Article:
Banking on disruption: how the BCM sector can turn change into a competitive advantage

Author: Kevin Burrowes, Clients and Markets Leader, PwC UK Kevin Burrowes

The banking and capital markets (BCM) sector is being rocked by some of the biggest disruptive challenges that exist today. Its growth is under threat from over-regulation, rapid technological change, shifting customer behaviour and the arrival of ambitious market entrants that are contesting its hegemony. No surprise, then, that our 20th CEO Survey revealed that BCM was one of the three sectors most affected by disruption and change – surpassed by only insurance, and entertainment and the media.

Of course, disruption and change are not necessarily bad news. I know that BCM leaders are conscious that today’s marketplace presents as many opportunities for their organisations as it does threats. In particular, they have the opportunity to reinvent themselves as leaner and nimbler operations that can form more personal relationships with their customers and better respond to their needs.

To reach this place, however, BCM organisations need to be more proactive about boosting innovation and customer intimacy, while driving down costs. They also need to look at how they can build the workforce and develop the technological capabilities that will get them to where they need to be in future.

Understandably, given its far-reaching impact on both our economy and society, technology is a major preoccupation for BCM leaders. The vast majority (84%) of BCM CEOs who responded to our survey believe that technology will completely reshape, or at least have a significant impact on, competition within their industry over the next five years. This presents them with a major challenge in terms of living up to customer expectations. Banking is a notoriously complex business where security is of paramount concern, yet customers still expect banks to provide the same easy and intuitive online experience as retailers and tech companies.


RegTech is another important driver of change. Global demand for regulatory, compliance and governance software is expected to reach US$118.7 billion by 2020, according to fintech insights provider Let’s Talk Payments. With a plethora of RegTech products to choose from, BCM leaders must work out how they can best boost their organisation’s competitiveness by using technology to cut the cost of regulatory compliance.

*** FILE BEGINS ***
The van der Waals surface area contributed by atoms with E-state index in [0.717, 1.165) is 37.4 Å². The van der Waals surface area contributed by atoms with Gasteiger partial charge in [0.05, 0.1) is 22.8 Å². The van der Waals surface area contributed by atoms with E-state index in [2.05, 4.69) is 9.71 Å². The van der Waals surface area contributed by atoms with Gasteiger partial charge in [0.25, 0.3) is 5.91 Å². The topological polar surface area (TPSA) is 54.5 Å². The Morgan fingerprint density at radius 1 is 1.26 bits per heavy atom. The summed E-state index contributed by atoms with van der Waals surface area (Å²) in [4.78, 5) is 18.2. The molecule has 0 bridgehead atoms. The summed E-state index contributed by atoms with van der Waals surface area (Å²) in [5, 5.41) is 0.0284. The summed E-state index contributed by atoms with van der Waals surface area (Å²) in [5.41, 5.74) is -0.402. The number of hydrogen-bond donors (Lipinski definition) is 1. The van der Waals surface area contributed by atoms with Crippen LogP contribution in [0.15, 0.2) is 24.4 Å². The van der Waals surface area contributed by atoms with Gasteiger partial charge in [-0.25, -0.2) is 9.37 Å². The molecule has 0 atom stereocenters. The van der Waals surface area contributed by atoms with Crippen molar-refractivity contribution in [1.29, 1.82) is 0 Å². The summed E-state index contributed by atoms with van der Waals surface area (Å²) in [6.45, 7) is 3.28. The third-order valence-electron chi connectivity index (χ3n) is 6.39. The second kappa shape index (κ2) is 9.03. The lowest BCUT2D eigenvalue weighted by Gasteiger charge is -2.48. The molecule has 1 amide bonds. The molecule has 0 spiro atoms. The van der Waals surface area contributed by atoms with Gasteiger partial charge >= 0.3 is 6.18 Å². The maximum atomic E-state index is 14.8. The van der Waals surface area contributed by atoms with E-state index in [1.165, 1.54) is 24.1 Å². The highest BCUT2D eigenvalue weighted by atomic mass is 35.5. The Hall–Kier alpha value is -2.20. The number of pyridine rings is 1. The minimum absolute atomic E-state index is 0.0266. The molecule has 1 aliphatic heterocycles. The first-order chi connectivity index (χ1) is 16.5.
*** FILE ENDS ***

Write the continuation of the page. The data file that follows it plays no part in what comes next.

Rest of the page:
CEOs recognise that they need to make changes – this comes through very clearly in the discussions that I have with them. In practice, however, they are holding back from taking the decisive action that is needed to harness the power of disruption for their organisation.

Our survey found that BCM CEOs cite digital and technological capabilities as the area they would most like to strengthen so that they can exploit new opportunities. Yet, puzzlingly, just 40% of BCM CEOs are considering the impact of artificial intelligence (AI) on their future skills needs, with a mere 6% doing to a great extent. This is despite AI already having a big impact on trading desks through the automated switching of algorithms and it being set to transform the way in which organisations interact with their customers in future.

On a final note, data is undoubtedly one of the greatest assets that BCM organisations typically have at their disposal – and it is the envy of most other sectors. In my experience, however, they are not using this data to their advantage. Most are not investing in predictive modelling, machine learning and other advanced analytical capabilities that could help them to sharpen their customer targeting and create more personalised and relevant services. Since they are only capitalising on a fraction of their data’s potential, they risk being overtaken by competitors that are more adept at exploiting customer intelligence.

BCM faces the same stark choice as virtually every industry sector right now – disrupt or be disrupted. CEOs must make sure that their organisation chooses the former option and there is no better time to start than today.

Kevin is a partner in PwC, the world’s largest professional services firm.  He is PwC's Clients and Markets Leader in the UK and the Global Banking & Capital Markets Leader.

During his career he has primarily focused on advising, leading and delivering projects for Investment Banks across a broad agenda from strategy to process efficiency, Front Office to HR, globally and locally.  His clients have included JP Morgan, UBS, Deutsche Bank, Barclays, HSBC and HM Government.   He has previously worked at IBM, Credit Suisse and The Royal Bank of Scotland and has been based in London, New York and Frankfurt.  He is a member of the Institute of Chartered Accountants in England and Wales.


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